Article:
Understanding The Articles That Form Your Corporation
Articles of incorporation are a fundamental part of your corporation. Failing to properly draft them when you incorporate, can lead to a variety of problems down the road. As will be described here, these problems can have a significant impact both monetarily and functionally in your business. To properly set up your articles of incorporation, you must have an understand of them and understand that a “one size fits all” approach does not work with articles of incorporation. For more information call the Calgary corporate lawyers at Kahane Law Office today 403-225-8810.
What are “Articles of Incorporation”?
The “Articles of Incorporation” are one of the constating documents of a company. They are required under Canadian Corporate law. They function as a type of “constitution” for the company, setting out the name of the company, governing the types and classes of shares that the company can issue, and the rights and restrictions attaching to those shares. They also set out the restrictions on share transfers between shareholders, the minimum and maximum number of directors, and also any other restrictions or unique provisions that will govern the company. Together with the Notice of Address, and the Notice of Directors, and a NUANS search (for a named company) they are a required document by the provincial registrar in order to formally incorporate.
What Do The Articles of Incorporation Contain?
In addition to setting out the name of the company and the minimum and maximum number of directors, the articles of incorporation contain several “items” that will usually incorporate separate schedules. The first schedule sets out the classes and any maximum number of shares the company may issue. It is very common for a company to authorize several classes of voting and non-voting shares, issuable in series, as well as one or more classes of preferred shares. This first schedule will determine the dividend participation rights of the classes relative to each other and how the classes of shares will rank on the distribution of remaining corporate property if the company is dissolved.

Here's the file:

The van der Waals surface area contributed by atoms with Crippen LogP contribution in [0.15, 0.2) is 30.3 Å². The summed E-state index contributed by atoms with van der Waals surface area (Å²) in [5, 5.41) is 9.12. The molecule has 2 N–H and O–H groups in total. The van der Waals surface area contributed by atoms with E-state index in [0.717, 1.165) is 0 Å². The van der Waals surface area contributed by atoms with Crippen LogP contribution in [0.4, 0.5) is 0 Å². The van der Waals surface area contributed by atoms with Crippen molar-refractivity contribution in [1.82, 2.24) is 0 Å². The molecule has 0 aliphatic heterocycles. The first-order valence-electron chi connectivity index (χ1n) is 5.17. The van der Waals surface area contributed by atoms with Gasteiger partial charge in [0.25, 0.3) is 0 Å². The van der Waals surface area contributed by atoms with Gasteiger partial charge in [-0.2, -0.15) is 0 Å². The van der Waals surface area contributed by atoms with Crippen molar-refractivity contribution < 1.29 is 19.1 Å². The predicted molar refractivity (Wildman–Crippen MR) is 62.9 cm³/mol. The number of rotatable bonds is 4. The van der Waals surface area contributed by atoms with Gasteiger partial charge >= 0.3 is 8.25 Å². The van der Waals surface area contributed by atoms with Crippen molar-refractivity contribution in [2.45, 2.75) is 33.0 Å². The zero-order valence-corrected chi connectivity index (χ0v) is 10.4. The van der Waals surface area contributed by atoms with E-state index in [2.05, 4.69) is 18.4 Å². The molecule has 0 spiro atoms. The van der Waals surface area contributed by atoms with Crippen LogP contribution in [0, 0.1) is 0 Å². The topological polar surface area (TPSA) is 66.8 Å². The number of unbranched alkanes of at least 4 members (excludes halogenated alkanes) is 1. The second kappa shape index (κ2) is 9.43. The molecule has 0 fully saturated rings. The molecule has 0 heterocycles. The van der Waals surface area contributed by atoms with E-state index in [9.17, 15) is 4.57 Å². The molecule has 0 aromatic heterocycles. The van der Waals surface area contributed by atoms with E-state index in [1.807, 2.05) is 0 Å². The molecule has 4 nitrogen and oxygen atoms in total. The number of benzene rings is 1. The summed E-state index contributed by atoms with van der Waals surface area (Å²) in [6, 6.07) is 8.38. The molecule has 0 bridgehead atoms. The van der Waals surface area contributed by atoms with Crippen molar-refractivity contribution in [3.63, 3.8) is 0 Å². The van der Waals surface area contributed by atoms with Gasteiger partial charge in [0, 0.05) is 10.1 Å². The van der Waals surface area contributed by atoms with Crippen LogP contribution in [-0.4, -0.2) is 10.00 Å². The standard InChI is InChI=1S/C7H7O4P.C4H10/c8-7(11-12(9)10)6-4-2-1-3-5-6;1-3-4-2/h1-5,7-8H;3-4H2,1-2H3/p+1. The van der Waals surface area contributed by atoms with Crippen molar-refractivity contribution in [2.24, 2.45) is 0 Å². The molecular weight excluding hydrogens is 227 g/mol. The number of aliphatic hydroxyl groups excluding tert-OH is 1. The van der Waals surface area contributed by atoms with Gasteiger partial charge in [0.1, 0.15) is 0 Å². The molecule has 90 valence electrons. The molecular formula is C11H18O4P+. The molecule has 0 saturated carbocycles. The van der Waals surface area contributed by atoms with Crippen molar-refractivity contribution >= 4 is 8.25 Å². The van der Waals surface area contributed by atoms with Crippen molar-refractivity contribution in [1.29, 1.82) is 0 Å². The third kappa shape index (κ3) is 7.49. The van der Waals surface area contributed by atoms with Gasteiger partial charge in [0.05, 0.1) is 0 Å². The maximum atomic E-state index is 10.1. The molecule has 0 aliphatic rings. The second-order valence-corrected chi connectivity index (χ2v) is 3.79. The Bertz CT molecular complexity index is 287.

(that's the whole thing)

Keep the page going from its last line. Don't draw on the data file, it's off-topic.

Canadian securities legislation requires that, in order to be exempt from the prospectus and registration requirements, that a private company’s articles contain certain restrictions. As such, it is common to see additional restrictions and requirements in the remaining schedules to allow the company to qualify for this “private issuer” exemption. These types of restrictions include a limitation to no more than 50 (exclusive of employees and affiliates) shareholders of the company, no shares being transferred without the approval of the board of directors, and restrictions preventing the company from offering its securities for sale to the public. Other restrictions may include, in the unusual case, restrictions on the type of business the company may carry on, and sometimes you’ll see provisions dealing with casting votes in a two-person 50-50 voting control scenario.
What Happens If I Use The Wrong Incorporating Articles For My Company?
The issues that stem from using articles of incorporation that are not appropriate for your specific company can be significant. As the problems can be so serious, and costly, it is very important to discuss your articles of incorporation with your corporate lawyer. This is not a complete list and what your company requires will be very situational specific. These issues include:
- Shareholder disputes regarding dividends
- Shareholder oppression remedies
- Canadian securities regulation offenses
- Negative tax consequences to shareholders
- Negative tax consequences to the corporation
Are There Different Types of Articles of Incorporation For My Business?
Yes. As the Articles of incorporation serve as a constitution, they should be uniquely drafted for your needs as a business and in light of the shareholder’s and investor’s best interests. The start-up business and entrepreneurial lawyers at Kahane Law Office in Calgary, Alberta can help you draft your articles of incorporation so that they work best for you and the needs of your investors. We can be reached toll-free at 403-225-8810 or 1-877-225-8817 toll free. Please also feel free to email us directly here. Call today!